Colorectal Cancer, Breast Cancer, Cervical Cancer & Skin Cancer
The Centers for Disease Control (CDC) and Prevention established the Comprehensive Cancer Control Program (CCCP) in 1998. In July 2006, Southeastern Idaho Public Health received funding to bring the program to Southeastern Idaho. The focus of our CCCP in Health District 6 is Colorectal Cancer and Skin Cancer prevention.
Colorectal cancer is a type of cancer that occurs in the colon or rectum and is the second leading cause of cancer deaths in men and women over age 50. According to the CDC, colorectal cancer is one of the most commonly diagnosed cancers in the United States. Colorectal cancer affects both men and women and is easily detectable with regular screenings starting at age 50.
Colorectal cancer does not always cause symptoms, so you may not know you have it. The only way to know for sure is to get screened. There are multiple screening tests you can do so that you can catch precancerous polyps early on before they turn into cancer. When colorectal cancer is found early and appropriately treated, survival is greatly enhanced, with a 5-year survival rate of 90%.
The American Cancer Society recommends a few types of screening tests for adults beginning at age 50:
- There are two types of FOBTs that detect blood in the stool. One uses the chemical guaiac to detect blood and the other, called a FIT (Fecal Immunochemical Test), uses antibodies. You can receive these test kits from your healthcare provider and can perform the test on your own in your home. Using a stick or brush to obtain a small sample, you return the test to the doctor or a lab where they will check the sample. This test should be performed once a year.
- For this test, the doctor puts a short, thin, flexible tube with a light and camera into your rectum and checks for polyps or cancer inside the rectum and lower third of the colon. This test should be done every 5 years. When done with a High-Sensitivity FOBT, the FOBT should be done every 3 years.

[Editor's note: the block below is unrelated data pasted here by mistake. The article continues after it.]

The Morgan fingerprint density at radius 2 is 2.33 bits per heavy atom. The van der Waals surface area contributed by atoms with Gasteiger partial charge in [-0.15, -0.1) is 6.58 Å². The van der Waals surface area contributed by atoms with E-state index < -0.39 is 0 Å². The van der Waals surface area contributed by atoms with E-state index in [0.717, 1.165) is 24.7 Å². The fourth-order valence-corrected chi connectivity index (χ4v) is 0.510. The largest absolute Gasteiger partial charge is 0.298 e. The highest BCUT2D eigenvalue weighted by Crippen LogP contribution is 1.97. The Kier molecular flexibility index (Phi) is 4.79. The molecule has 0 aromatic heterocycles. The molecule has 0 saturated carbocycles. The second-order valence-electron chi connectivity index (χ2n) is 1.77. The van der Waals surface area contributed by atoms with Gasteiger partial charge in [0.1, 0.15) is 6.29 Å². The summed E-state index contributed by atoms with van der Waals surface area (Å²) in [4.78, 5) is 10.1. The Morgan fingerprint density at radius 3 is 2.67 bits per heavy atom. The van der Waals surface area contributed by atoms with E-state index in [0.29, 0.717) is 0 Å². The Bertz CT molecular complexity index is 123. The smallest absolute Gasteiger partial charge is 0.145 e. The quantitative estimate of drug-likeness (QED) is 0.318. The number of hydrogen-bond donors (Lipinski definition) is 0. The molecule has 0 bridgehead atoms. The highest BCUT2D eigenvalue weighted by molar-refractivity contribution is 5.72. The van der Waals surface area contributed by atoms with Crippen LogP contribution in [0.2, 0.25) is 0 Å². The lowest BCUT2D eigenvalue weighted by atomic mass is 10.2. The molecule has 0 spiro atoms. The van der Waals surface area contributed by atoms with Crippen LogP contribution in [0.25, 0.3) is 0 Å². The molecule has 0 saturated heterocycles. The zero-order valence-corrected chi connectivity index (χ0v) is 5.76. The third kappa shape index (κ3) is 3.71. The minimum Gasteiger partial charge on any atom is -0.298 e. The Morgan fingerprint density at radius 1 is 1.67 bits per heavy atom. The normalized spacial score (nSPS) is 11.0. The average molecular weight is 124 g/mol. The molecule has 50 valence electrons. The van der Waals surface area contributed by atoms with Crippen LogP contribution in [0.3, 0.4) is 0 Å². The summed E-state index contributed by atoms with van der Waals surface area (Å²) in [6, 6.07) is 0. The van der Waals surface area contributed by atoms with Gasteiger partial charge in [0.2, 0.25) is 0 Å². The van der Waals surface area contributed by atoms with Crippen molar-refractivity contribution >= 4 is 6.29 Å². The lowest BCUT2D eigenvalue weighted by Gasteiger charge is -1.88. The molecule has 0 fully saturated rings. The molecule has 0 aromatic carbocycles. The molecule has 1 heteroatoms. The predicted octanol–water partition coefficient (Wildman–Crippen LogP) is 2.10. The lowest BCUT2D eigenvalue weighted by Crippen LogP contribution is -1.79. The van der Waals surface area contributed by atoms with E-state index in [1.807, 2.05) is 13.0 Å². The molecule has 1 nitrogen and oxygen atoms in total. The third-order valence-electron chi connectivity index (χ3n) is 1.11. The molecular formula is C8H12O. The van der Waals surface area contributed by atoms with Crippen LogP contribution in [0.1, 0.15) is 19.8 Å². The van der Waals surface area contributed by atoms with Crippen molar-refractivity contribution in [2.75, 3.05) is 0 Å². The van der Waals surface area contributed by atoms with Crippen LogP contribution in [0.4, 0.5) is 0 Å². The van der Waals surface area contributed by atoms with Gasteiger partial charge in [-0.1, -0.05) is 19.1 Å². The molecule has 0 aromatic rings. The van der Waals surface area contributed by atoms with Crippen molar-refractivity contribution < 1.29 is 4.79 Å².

- This test looks for polyps throughout the entire colon. A doctor puts a long, flexible tube with a light and camera inside the anus and leads it through the entire colon, checking for polyps inside. Most polyps can be removed during this test. This test should be done every 10 years. If polyps are found, the doctor may request to see you sooner than 10 years.
- A colonoscopy is often used as a follow-up test if anything unusual is found during one of the other screening tests.
High-Sensitivity FOBT (Stool test)
Discuss with your doctor to determine which screening option is best for you. Medicare and many insurance plans will help pay for the screening. Check with your plan to find out which tests are covered for you.
Some people show no symptoms, but be on the lookout for these common Colorectal Cancer symptoms:
- Blood in stool
- Stomach pains, aches, or cramps that don’t go away
- Unexplained weight loss
If you are experiencing any of the above symptoms, contact your physician.
To lower the risk for colorectal cancer or any cancer the American Cancer Society recommends people do the following:
- Get at least 30 minutes of moderate physical activity five days a week
- Eat five or more servings of vegetables and fruits daily.
- Avoid tobacco, and limit alcohol if you drink at all
- Maintain a healthy weight
- Ask relatives about your family's cancer history
Colon cancer is not a topic that people like to discuss, but we must talk about it and raise awareness on the importance of getting screened.
If you are 50 or older, talk with your doctor about getting screened it can save your life!
For more information about Comprehensive Cancer Control Program or to join the Southeastern Idaho Cancer Control Coalition, please contact LeAnne Salinas, Comprehensive Cancer Control Coordinator at 208-478-6315 or .